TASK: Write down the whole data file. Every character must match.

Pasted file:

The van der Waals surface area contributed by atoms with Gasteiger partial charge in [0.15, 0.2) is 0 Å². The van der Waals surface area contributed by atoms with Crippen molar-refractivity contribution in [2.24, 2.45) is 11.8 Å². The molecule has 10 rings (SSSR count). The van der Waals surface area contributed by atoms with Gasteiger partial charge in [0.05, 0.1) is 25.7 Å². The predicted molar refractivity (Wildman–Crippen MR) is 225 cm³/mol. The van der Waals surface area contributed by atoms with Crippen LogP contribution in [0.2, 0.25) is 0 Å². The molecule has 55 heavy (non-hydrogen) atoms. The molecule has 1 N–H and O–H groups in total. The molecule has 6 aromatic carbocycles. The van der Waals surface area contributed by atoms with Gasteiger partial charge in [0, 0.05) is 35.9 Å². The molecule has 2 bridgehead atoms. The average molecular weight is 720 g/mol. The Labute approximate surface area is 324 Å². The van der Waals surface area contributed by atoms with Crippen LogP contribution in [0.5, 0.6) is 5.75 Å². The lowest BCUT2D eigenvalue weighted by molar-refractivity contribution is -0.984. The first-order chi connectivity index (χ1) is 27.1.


The van der Waals surface area contributed by atoms with Gasteiger partial charge in [0.15, 0.2) is 0 Å². The van der Waals surface area contributed by atoms with Crippen molar-refractivity contribution in [2.24, 2.45) is 11.8 Å². The molecule has 10 rings (SSSR count). The van der Waals surface area contributed by atoms with Gasteiger partial charge in [0.05, 0.1) is 25.7 Å². The predicted molar refractivity (Wildman–Crippen MR) is 225 cm³/mol. The van der Waals surface area contributed by atoms with Crippen LogP contribution in [0.2, 0.25) is 0 Å². The molecule has 55 heavy (non-hydrogen) atoms. The molecule has 1 N–H and O–H groups in total. The molecule has 6 aromatic carbocycles. The van der Waals surface area contributed by atoms with Gasteiger partial charge in [0, 0.05) is 35.9 Å². The molecule has 2 bridgehead atoms. The average molecular weight is 720 g/mol. The Labute approximate surface area is 324 Å². The van der Waals surface area contributed by atoms with Crippen LogP contribution in [0.5, 0.6) is 5.75 Å². The lowest BCUT2D eigenvalue weighted by molar-refractivity contribution is -0.984. The first-order chi connectivity index (χ1) is 27.1.